Dive Into These Long Reads

As we all hunker down to limit the spread of covid 19, this is a time to reset our practices and reconnect with those dear to us in the best possible ways. Many of us will reassess our priorities, habits and rituals. One, I have allowed to slip is reading. Streaming services and screens have taken control over the last few years and I hope to change that around.

I have been a voracious reader for most of my life. At one time, I was the #12 reviewer on Amazon.ca, having only reviewed books. That statistic has slipped. But it is not about that number, it is about the joy of reading and the entertainment and education it provides. Groucho Marx said it well, “I find television very educating. Every time somebody turns on the set, I go into the other room and read a book.”

What follows is a list of Long Reads that have impressed me in content and style. If you are not familiar with this brand of writing, Long Reads are dedicated to longer articles with larger amounts of content. The articles run between 1,000 and 20,000 words. Such pieces often take the form of creative nonfiction or narrative journalism.

Here are a few that I hope you will enjoy…

What It’s Like to Hike 2,000+ Miles with Your Best Friend

“Shortly after my college graduation, I trekked the entire Appalachian Trail with my roommate of four years by my side. Over the course of six months, we backpacked through 14 states—and learned a lot about ourselves along the way.”

The Hollywood Producer, the “Heiress” and a Very Personal Quest for Justice

When ‘American Ninja Warrior’ producer Johnathan  Walton began to suspect his best friend — whom he’d loaned nearly $70,000 — was not the royal she claimed, he launched an investigation that uncovered dozens of alleged victims.

Infinite scroll: life under Instagram

After a few years, I came to understand Instagram dwellers as broken people – my people.

Rebekah Neumann’s Search For Enlightenment Fueled WeWork’s Collapse

Moe Tkacik takes a close look at the ways in which wealthy, new-agey Rebekah Paltrow Neumann — Gwyneth Paltrow’s cousin, Adam Neumann’s wife — helped fuel WeWork’s rise and spectacular fall.

Chaos at the Top of the World

It was one of the most arresting viral photos of the year: a horde of climbers clogged atop Mount Everest. But it only begins to capture the deadly realities of what transpired that day at 29,000 feet. These are the untold accounts of the people who were there.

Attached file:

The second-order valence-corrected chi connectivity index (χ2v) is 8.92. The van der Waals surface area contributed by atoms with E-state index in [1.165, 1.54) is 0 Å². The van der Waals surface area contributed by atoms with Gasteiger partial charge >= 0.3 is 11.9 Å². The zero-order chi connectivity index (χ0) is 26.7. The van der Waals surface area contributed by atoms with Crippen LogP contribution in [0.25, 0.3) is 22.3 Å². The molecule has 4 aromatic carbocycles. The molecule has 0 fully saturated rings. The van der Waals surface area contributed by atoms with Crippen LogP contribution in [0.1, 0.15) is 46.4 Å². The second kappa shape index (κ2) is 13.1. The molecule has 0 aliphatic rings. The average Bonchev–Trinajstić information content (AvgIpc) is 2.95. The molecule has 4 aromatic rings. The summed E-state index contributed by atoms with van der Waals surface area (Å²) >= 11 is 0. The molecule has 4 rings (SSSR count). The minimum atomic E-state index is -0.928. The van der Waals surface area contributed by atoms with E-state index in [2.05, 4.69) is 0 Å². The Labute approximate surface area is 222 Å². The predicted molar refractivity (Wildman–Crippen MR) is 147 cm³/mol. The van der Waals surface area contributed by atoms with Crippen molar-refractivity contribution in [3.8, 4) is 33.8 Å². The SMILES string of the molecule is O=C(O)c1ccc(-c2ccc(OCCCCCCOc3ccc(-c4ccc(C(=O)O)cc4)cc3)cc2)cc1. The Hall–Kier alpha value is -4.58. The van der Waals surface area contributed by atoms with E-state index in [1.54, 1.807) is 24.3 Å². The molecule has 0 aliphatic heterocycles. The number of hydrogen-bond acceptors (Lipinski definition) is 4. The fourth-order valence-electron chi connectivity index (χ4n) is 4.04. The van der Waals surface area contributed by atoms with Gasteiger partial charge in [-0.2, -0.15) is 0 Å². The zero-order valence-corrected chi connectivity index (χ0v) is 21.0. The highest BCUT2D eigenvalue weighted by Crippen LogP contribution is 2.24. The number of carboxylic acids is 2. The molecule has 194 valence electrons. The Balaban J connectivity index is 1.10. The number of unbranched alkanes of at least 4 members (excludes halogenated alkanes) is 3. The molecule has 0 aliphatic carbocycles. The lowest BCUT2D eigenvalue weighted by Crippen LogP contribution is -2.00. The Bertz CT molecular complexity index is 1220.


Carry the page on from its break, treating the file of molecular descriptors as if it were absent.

The Secrets of the World’s Greatest Art Thief

Stéphane Breitwieser robbed nearly 200 museums, amassed a collection of treasures worth more than $1.4 billion, and became perhaps the most prolific art thief in history. And as he reveals to GQ’s Michael Finkel, how Breitwieser managed to do all this is every bit as surprising as why.

Thou Shalt Kill: The Bloody Trail of an Apocalyptic Mormon Couple

Lori Vallow is a Mormon mom and podcast host. Chad Daybell is a gravedigger-turned-doomsday-prophet and self-publishing LDS visionary. They ran off to Hawaii like newlyweds — while police search for her missing kids and investigate the suspicious deaths of their spouses and her brother.

The Tragedy on Great Slave Lake

On August 5, 2019, as he paddled into the second month of a 2,300-mile solo journey by bicycle and kayak across northern Canada, 30-year-old Frenchman Thomas Destailleur admitted to his social media followers that he was scared. Paddling alone on the 31st day of his expedition, he tried to “attack the waves” of mercurial Great Slave Lake. But the planet’s 10th-largest lake struck back, soaking Destailleur and flooding his 13-foot kayak with ice water, forcing the paddler ashore.

The Baron of Botox Is Gone, But His Face Lives On

Dr. Fredric Brandt redefined cosmetic dermatology forever by bringing a smooth, plump, and ageless face to the masses.

This Cape Porpoise Fish House Is an Icon. But of What, Exactly?

A Maine fishing village grapples with beauty, community, and authenticity in the Instagram era.

How the Volkswagen Bus Became the Symbol for Counterculture

Seventy years ago, the German car manufacturer started producing the Microbus—the first van and a striking vehicle for protest.

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